Discrimination Pizza With a Side of Employment Standards

By: Joel Fairbrother

Published: 4 April 2023

Pregnant woman under stress from employer.

McPherson v 557466 Alberta Ltd. o/a LDV Pizza Bar, 2023 ARHC 36 (Oviatt) is a new Alberta human rights decision where an server at a pizza restaurant was found to have been discriminated against on the basis of pregnancy (gender) under Section 7 of the Alberta Human Rights Act.

This case is a good example of how the tribunal has often found discrimination in pregnancy cases, and the case is really illustrative of how credibility contests play out in litigation generally.


The following are the pertinent facts summarized by the Alberta Human Rights Tribunal:

  • The complainant Sherry McPherson was an employee of LDV Pizza Bar, working as a server part-time for about 10 months
  • The complainant disclosed that she was pregnant to her boss in mid-March, 2014
  • Soon following disclosure of her pregnancy, her weekly hours were reduced from an average of 23.27 hours per week to an average of 17.5 hours per week
  • About a month and a half after disclosing her pregnancy, the complainant was scheduled for significantly more lunch shifts than she had previously (these are less desirable). The employer’s explanation for this was that they were starting to build a lunch business in advance of the upcoming FIFA world cup at the time
  • The complainant did not end up working those lunch shifts. The complainant and employer had a phonecall where the complainant was unhappy about the scheduled lunch shifts and they were discussing availability.  The employer terminated her employment on the phone
  • The complainant testified that she asked the employer if he was firing her due to pregnancy and that he said he could not have her in the restaurant with how far along the pregnancy she was, because he could not raise his voice to her in that condition
  • The employer disputed having said that the termination was related to pregnancy. He said he terminated because she was being unreasonable about the schedule
  • The complainant had filed an employment standards complaint in addition to the human rights claim. Employment Standards Officer Hero Azar was called a witness for the complainant in the human rights process and stated that the employer had at one point stated that the termination was related to the appearance of pregnancy.  The employer denied that conversation with Ms. Azar occurred

Analysis / Conclusion

There were important differences in the facts as stated by the complainant and as stated by the employer, so credibility was of central importance in this case.   Chief of Commission and Tribunals Kathryn Oviatt found the complainant to be more credible than the employer, and therefore preferred her version of events, for several reasons, including:

[43] I agree with the Director that the complainant’s recollections of key events were clear, internally consistent, and specific. She did not embellish or tailor her evidence and gave specific examples of words used. Her version of the termination phone call was also consistent with the version of events she described in both the Complaint form for this Complaint and in her Employment Standards complaint, both of which were made closer in time to the events.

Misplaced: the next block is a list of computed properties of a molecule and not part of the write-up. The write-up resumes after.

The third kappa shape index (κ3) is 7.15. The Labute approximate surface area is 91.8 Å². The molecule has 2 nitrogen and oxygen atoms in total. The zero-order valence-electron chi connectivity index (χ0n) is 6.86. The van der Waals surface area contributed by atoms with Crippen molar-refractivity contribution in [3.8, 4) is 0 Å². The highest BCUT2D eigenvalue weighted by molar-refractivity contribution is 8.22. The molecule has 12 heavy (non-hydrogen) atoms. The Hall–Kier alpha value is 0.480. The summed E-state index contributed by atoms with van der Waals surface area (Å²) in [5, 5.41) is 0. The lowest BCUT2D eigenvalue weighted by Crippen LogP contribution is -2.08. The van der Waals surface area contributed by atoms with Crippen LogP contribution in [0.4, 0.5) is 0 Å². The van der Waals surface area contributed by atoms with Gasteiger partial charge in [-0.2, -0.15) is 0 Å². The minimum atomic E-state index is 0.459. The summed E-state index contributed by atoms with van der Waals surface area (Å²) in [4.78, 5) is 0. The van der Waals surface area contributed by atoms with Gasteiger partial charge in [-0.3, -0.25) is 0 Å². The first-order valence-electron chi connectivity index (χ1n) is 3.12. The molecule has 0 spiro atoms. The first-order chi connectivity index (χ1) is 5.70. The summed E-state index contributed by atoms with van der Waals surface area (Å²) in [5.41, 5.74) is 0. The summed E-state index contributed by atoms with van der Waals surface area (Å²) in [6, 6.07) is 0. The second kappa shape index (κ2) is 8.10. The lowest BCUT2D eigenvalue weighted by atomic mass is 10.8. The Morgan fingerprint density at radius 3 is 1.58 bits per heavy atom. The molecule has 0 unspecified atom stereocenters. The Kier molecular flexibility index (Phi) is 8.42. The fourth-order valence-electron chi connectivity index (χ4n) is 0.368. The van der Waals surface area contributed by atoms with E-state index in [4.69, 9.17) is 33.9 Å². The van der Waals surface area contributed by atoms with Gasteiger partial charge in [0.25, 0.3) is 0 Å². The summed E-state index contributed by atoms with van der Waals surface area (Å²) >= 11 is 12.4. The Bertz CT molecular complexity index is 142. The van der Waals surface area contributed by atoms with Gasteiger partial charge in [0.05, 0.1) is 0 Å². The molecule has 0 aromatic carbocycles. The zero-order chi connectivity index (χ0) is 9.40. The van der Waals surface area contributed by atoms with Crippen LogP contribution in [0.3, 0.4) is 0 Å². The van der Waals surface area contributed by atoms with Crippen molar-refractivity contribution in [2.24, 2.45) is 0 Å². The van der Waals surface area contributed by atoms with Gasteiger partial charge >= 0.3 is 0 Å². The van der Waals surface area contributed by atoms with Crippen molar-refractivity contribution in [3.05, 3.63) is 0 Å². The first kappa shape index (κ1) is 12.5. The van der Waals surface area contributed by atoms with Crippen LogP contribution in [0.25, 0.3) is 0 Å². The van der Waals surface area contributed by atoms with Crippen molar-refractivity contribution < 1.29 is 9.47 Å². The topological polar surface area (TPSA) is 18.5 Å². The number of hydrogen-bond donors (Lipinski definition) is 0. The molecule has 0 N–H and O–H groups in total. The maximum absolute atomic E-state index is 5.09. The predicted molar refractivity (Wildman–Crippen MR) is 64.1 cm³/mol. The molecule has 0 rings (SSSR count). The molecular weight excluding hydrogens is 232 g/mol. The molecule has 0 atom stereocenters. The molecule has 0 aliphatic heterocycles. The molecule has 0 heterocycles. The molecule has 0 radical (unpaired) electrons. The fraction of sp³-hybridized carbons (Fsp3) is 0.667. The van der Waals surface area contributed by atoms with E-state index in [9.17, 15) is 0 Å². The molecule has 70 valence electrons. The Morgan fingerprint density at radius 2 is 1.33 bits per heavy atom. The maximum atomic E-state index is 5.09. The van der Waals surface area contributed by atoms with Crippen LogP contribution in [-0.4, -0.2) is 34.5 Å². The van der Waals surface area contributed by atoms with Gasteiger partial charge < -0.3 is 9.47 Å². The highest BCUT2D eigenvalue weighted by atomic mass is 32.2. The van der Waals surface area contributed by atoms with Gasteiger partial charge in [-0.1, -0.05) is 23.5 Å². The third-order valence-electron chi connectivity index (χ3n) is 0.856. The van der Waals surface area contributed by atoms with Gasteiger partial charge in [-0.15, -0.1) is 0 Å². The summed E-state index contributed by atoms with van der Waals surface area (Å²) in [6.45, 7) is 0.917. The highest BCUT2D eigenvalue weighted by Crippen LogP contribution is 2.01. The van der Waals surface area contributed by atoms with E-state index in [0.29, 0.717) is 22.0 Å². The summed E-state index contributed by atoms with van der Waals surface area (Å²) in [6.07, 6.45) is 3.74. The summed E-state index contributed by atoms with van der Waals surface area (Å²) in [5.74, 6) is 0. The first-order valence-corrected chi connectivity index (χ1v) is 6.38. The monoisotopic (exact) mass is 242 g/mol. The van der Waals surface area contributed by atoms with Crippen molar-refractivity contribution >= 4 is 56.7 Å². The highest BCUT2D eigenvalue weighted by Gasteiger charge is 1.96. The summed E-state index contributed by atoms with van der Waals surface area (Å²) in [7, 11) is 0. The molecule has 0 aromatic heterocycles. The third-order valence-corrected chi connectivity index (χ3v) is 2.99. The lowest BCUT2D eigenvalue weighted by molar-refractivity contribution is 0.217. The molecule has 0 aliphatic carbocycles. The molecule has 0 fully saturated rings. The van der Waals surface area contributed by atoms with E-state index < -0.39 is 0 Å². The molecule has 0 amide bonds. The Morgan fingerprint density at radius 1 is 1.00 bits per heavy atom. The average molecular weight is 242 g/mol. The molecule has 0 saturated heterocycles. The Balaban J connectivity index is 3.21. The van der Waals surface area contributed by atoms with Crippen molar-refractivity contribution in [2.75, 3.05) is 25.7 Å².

[44] The complainant’s version was also externally supported by the Employment Standards Officer, who was forthright and compelling. The Employment Standards Officer had no motivation to tailor her evidence. She was consistent and transparent in her description of how seriously she took her role, including in being neutral. […]

[45] The respondent argued that the Employment Standards Officer must have a conflict of interest because she must have visited the restaurant, met the complainant, and therefore conspired with the complainant in this Complaint. These suggestions were speculative and not born out by the evidence. In short, they were both unsupported and implausible. The Employment Standards Officer was direct, assertive, and transparent. She was adamant about her evidence, but also professional and clear. Her evidence was consistent with her email correspondence around the time and with the statutory process she was applying. Overall her version of events was consistent with what likely happened.

Preferring the complainant’s version of events led the AHRC to conclude that pregnancy was a factor in her termination of employment.

The AHRC also found that pregnancy was a factor in the reduction in average shift hours, because the timing of the reduction was right after she disclosed her pregnancy.

However, regarding the schedule change (adding lunch shifts), the Human Rights Tribunal concluded that there was not sufficient evidence that this was related to the complainant’s pregnancy.

Ultimately, the Tribunal awarded the complainant $25,000 in general damages for pain and suffering and her lost wages from the time of termination of employment until when her baby was born.  The basis of the general damages award was: that termination of employment is an objectively serious human rights violation, that during pregnancy an employee is especially vulnerable, and that the complainant suffered emotionally as a result of the termination.

My Take

When I first read this case, the moment I saw that the employer denied ever having a conversation with Employment Standards Officer Hero Azar, I knew the result was going to be bad for the employer.  In a credibility contest, having a corroborating witness that has no interest in the outcome of the case and is clearly neutral is very difficult for the other party to overcome.  Additionally, I have personally dealt with Ms. Azar in a case of my own and I am confident she would present as an honest and credible witness.

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